Tim O’Sullivan: Toughest decisions yet to come for Celtics
Oklahoma State's Marcus Smart, right, poses for a photo with NBA commissioner Adam Silver after being selected sixth overall by the Boston Celtics during the 2014 NBA draft, Thursday, June 26, 2014, in New York. (AP Photo/Jason DeCrow)
FILE - In this Feb. 22, 2014 file photo, Oklahoma State guard Marcus Smart (33) goes up for a dunk in front of Texas Tech forward Jordan Tolbert (32) in the second half of an NCAA college basketball game in Stillwater, Okla. Smart is a possible pick in the 2014 NBA Draft, Thursday, June 26, 2014 in New York.(AP Photo/Sue Ogrocki, File)
Kentucky's James Young dons a Boston Celtics cap after being selected as the 17th overall pick by the Celtics during the 2014 NBA draft, Thursday, June 26, 2014, in New York. (AP Photo/Kathy Willens)
Making the right choice on draft night is tough. By choosing Oklahoma State’s Marcus Smart with the No. 6 pick in last night’s NBA Draft, the Celtics created another choice, a choice that may be even tougher than picking the right player.
What to do with Rajon Rondo?
Like Rondo, Smart is a point guard. The two of them are not identical players, and they could possibly play together in the Boston backcourt. It just doesn’t seem like the right fit, which means Danny Ainge will likely be shopping one of them, and that one will probably be Rondo.
The Celtics were hoping to use their stockpile of first-round draft picks to pry Kevin Love away from Minnesota. But most of the reports out now say the Timberwolves don’t really want what Boston has to offer. Unless the Celtics can find a way to get what Minnesota wants, or find another star to put next to Rondo, they still will be in rebuilding mode next year.
If that’s the case, it only makes sense to deal Rondo, acquire more assets and let the younger Smart develop alongside Boston’s second first-rounder, shooting guard James Young from Kentucky, whom the Celtics took at No. 17.
Smart and Young. It sounds like the backcourt of the future. And more importantly, the two of them would fit together.
There has been a shift in the NBA from pure point guards and pure shooting guards to combo guards, or lead guards, or just plain and simple guards. Russell Westbrook, Steph Curry, Derrick Rose and Damian Lillard are all good examples. But Smart and Rondo don’t fit into this category, at least not now.
There’s no doubt Rondo is a pure point guard. He may be the purest point in the league. Smart could develop into a shooting guard, or at least a combo guard, but it would take some work. And it doesn’t make a lot of sense to select a player at No. 6 and then ask him to change his game.
First of all, Smart is used to having the ball in his hands. So is Rondo. Something would have to give there.
Second, Smart is not a great shooter. He shot just 41.3 percent during his two years in college, and only 29.5 percent from 3-point range. The outside shot isn’t exactly a strength for Rondo, either.
Having a pair of below-average shooters in an NBA backcourt is not a good idea. In fact, it’s a bad idea. And Ainge knows it.
Young, on the other hand, is known for his smooth lefty jumper. His numbers weren’t great at Kentucky (40.7 field goal percentage, 34.9 percent from 3), but he has the potential to become a marksman. It’s easy to picture Smart bulling his way into the lane with his wide shoulders, forcing the defense to collapse, and then kicking the ball out to Young for an open 3.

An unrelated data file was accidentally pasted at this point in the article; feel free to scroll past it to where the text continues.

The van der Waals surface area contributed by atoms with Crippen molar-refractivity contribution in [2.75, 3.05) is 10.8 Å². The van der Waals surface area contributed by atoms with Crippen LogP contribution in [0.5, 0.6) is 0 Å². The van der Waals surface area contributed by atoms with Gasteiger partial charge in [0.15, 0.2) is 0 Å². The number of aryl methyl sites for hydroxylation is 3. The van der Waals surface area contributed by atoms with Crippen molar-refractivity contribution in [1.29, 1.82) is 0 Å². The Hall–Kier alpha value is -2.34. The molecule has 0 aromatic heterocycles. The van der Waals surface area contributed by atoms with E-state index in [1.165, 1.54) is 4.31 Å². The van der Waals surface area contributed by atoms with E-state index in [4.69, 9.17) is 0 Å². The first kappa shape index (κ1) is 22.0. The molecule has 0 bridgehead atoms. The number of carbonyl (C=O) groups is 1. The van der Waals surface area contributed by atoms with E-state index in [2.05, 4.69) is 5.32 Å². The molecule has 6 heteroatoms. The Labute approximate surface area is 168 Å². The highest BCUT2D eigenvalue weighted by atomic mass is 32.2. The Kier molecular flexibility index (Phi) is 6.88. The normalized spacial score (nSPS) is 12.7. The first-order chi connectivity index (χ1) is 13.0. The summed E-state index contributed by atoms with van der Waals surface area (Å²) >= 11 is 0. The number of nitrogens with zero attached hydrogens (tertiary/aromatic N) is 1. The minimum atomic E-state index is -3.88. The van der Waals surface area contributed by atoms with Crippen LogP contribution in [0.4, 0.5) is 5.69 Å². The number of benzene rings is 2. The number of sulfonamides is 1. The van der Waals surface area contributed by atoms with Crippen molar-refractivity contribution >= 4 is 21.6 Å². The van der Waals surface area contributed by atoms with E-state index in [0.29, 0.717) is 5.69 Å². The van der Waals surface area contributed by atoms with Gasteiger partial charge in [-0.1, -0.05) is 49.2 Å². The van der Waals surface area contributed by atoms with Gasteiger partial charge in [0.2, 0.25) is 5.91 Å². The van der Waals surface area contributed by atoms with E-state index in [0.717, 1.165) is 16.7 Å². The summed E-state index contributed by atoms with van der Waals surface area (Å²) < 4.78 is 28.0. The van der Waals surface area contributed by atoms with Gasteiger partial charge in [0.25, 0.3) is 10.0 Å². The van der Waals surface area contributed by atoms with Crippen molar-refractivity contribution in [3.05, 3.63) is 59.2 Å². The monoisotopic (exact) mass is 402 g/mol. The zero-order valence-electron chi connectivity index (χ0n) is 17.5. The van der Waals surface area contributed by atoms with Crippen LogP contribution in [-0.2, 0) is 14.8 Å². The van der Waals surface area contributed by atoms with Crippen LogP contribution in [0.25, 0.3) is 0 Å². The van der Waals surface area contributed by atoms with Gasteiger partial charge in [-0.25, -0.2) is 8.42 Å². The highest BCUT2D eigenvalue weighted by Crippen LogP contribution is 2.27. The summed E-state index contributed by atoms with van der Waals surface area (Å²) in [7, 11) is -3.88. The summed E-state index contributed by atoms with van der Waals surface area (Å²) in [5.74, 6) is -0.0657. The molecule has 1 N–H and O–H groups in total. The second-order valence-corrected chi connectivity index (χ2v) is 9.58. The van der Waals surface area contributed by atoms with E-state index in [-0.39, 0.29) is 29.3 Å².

Maybe Ainge sees enough shooting potential in Smart to believe he and Rondo could form an effective backcourt. Smart can certainly score (18.0 points per game last year). He has the size (6-foot-4, 220 pounds, 6-9 wingspan) and athleticism to defend bigger guards. And he has the grit, competitiveness and attitude – intangibles that are viewed as his greatest strengths – that would allow him to adjust to a new role. And unlike Rondo, Smart is not an elite-level passer. He averaged 4.5 assists per game at Oklahoma State, a decent number but hardly spectacular.
So perhaps Ainge doesn’t see Smart as a point guard. Maybe he sees a rugged guard who can get into the paint, handle NBA physicality and score in bunches.
Most of the NBA’s new breed of lead guards could be described as scoring points who can shoot and most of them play next to bigger guards who can defend. But maybe Ainge is picturing a new blend of backcourt with a slashing/scoring combo who can defend bigger guards (Smart) playing next to a pure point (Rondo).
It would be an intriguing experiment. And if it didn’t work, Ainge could shop Rondo at the trade deadline, or even next summer. Or maybe he would choose to shop Smart.
But that seems like too much experimentation and expectation. The best case scenario for a Smart/Rondo backcourt would be an entertaining team that would probably get bounced in the first round of the playoffs and leave the Celtics stuck in the NBA no man’s land of mediocrity. The worst case scenario would be an offensive nightmare that stifles Smart’s development and lowers Rondo’s trade value.
As painful as it may be for Celtics fans, and owners, the best course of action will probably involve suffering through some more growing pains and rebuilding. Trade Rondo for someone who can protect the rim, which is really the team’s biggest need. Or trade him for assets that can eventually be turned into a rim protector. And let the young talent – Smart, Young, Kelly Olynyk and Jared Sullinger – develop.
Even after making two big choices last night, the Celtics have a lot of decisions left to make.
(Tim O’Sullivan can be reached at 369-3341 or firstname.lastname@example.org or on Twitter @timosullivan20.)